Paper presented at the 7th International Conference on Heat Transfer, Fluid Mechanics and Thermodynamics, Turkey, 19-21 July, 2010.
An analytical model was developed for predicting the thermal joint resistance of nonconforming rough surfaces in
contact with the presence of air under atmospheric pressure as a TIM. Accordingly four models were developed in the present work. The thermal macrocontact resistance was modeled for the transition case, with the existence of surface roughness and surface out of flatness. The microcontact radius was modeled correlating the
microcontact radius to the relative applied pressure, which was used with the !henna! constriction parameter to develop an accurate nondimensional contact conductance and thermal microcontact resistance. The thermal microgap resistance model is derived assuming the TIM is air under atmospheric pressure and taking into account the effect of surface curvature. The microgap resistance has the largest values among the other components, since the TIM which was air has very low !henna! conductivity and a small microgap area.
The !henna! macrogap resistance builds up in the region surrounding the macrocontact area which was also IDled with air under atmospheric pressure as TIM. Throughout the above analytical work it was assumed that the surface asperities deform plastically while the bulk material deform elastically as been assumed by almost the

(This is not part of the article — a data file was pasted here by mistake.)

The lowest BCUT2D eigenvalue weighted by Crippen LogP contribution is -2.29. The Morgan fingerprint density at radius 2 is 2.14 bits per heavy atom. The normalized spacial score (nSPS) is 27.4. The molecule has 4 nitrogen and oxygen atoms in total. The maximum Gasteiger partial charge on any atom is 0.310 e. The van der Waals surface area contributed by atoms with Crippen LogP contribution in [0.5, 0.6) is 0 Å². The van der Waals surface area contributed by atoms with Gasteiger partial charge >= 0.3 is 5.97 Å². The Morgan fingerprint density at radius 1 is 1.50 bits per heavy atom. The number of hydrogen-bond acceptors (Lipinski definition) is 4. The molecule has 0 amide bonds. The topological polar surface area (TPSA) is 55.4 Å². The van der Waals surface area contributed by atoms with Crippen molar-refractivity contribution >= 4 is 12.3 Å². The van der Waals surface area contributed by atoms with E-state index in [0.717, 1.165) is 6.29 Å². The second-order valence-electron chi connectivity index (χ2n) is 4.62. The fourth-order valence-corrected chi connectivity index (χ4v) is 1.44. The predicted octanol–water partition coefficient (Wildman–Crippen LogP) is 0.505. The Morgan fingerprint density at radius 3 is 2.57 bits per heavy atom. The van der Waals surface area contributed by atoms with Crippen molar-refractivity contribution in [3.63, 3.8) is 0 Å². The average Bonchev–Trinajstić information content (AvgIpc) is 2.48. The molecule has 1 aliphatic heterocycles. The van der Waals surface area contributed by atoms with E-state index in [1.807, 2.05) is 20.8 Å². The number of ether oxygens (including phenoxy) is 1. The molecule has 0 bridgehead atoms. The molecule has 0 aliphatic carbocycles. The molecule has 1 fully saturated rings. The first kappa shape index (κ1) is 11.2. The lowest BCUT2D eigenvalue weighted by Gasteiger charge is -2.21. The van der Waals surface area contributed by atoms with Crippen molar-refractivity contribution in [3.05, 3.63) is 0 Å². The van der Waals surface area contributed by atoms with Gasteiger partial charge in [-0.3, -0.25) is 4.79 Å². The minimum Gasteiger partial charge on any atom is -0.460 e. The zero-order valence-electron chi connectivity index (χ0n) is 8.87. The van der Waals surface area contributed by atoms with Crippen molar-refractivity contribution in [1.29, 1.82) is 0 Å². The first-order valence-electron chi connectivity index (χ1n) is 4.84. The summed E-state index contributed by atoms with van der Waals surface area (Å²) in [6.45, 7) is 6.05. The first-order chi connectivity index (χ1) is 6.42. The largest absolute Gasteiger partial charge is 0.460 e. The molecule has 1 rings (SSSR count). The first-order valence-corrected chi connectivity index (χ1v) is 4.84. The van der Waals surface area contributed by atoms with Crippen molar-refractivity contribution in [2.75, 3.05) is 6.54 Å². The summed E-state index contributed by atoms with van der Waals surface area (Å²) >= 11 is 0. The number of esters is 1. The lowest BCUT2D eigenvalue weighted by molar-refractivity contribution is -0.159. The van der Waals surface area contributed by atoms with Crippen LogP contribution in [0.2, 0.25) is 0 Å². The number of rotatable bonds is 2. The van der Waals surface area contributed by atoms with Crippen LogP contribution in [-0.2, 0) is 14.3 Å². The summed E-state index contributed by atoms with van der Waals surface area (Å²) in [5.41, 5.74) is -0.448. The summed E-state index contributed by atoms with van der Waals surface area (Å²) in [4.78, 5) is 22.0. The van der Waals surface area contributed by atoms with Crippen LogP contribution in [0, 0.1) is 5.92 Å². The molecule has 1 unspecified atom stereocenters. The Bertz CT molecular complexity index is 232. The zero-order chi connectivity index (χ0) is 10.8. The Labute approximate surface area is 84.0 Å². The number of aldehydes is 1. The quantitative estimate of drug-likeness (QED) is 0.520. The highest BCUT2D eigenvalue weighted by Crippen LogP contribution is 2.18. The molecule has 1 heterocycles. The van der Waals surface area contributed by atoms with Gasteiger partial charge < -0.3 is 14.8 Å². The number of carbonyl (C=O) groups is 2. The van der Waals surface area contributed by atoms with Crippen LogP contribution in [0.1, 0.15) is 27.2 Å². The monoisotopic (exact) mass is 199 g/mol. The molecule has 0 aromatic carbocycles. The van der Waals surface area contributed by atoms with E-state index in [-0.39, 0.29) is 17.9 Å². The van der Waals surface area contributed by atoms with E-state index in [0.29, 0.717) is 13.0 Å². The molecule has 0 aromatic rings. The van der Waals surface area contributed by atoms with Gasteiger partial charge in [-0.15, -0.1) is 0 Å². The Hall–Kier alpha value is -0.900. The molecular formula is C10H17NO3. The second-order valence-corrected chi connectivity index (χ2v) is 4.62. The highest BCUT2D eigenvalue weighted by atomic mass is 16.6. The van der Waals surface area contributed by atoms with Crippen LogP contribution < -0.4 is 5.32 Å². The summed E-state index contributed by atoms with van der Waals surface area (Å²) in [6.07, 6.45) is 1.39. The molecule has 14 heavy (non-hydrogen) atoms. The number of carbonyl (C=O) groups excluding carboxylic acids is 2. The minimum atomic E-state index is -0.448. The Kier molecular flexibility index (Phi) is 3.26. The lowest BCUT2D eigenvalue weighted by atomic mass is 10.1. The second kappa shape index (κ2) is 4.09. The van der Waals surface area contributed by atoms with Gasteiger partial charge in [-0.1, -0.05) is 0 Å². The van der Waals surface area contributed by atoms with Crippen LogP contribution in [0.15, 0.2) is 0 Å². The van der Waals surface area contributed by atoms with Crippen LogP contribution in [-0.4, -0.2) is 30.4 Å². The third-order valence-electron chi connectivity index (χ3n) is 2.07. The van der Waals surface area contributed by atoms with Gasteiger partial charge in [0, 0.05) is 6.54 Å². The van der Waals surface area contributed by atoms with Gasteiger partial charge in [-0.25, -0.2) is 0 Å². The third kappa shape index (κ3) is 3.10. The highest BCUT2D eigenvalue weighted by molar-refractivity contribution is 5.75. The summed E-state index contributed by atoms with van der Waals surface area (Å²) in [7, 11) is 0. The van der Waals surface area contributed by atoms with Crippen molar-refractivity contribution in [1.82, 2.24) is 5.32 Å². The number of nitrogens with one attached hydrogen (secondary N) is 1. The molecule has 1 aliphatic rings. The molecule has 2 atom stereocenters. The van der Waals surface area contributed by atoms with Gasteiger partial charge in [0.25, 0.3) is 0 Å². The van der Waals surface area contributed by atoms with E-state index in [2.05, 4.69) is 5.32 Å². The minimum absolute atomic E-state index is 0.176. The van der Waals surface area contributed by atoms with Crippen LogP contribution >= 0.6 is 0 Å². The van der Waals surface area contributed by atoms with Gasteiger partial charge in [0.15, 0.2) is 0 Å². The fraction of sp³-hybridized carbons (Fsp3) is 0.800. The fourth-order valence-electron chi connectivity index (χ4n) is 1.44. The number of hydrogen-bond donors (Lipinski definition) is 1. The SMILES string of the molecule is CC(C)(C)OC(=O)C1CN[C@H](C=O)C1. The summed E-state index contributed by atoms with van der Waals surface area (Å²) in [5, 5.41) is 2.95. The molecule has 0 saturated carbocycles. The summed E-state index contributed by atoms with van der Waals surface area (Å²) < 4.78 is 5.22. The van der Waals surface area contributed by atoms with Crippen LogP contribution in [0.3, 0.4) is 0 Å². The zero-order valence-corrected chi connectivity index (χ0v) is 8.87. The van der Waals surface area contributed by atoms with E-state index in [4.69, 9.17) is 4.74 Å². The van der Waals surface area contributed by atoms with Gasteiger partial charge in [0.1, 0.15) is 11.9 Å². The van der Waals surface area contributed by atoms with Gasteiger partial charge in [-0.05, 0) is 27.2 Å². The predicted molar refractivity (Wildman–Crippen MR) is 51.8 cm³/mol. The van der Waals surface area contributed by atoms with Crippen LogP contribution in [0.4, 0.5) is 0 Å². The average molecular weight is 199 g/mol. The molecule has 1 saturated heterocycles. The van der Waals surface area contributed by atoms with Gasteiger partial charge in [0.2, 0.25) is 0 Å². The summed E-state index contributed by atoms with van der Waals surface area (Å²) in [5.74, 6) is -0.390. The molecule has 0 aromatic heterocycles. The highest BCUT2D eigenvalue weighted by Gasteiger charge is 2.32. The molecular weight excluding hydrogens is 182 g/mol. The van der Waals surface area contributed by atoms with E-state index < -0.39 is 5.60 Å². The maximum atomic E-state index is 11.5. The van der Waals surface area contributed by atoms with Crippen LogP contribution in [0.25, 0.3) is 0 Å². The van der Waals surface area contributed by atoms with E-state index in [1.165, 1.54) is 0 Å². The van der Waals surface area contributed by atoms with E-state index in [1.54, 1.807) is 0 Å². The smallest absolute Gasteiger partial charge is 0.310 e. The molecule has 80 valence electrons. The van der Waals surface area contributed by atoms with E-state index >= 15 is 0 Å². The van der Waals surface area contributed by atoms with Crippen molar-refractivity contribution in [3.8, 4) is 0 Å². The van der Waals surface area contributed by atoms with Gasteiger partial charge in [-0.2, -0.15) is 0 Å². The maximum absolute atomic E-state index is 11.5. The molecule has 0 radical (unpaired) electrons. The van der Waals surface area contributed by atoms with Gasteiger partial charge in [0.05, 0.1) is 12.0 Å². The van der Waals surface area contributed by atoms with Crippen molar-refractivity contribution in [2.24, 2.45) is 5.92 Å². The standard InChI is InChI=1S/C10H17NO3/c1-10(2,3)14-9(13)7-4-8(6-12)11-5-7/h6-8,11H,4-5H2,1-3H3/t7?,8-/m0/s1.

majority of the researchers in this field. On the other hand and in order to support the present theoretical models, an experimental investigation was carried out to measure the !henna! joint resistance for the contact of nonconforming rough surfaces with air under atmospheric pressure as a TIM. A laboratory experimental setup was designed and implemented. The examined contacting surfaces were aluminium and brass. Many surface processes were done comprising cutting, chemical cleaning, and ultrasonic cleaning. Also many geometrical and mechanical parameters were measured for the contacting samples that include, surface roughness, surface asperity slope, surface out-<lf-flatness, and material bulk hardness. Collected data are tabulated and the
related equations were used to calculate the heat flux, temperature drop, and the thermal joint resistance, as well as their estimated error. The measured results were compared with the theoretical model mentioned above and a good agreement is observed. The differential error estimated for the thermal joint resistance is ranged from (0.00248) to (0.00557) °C/w.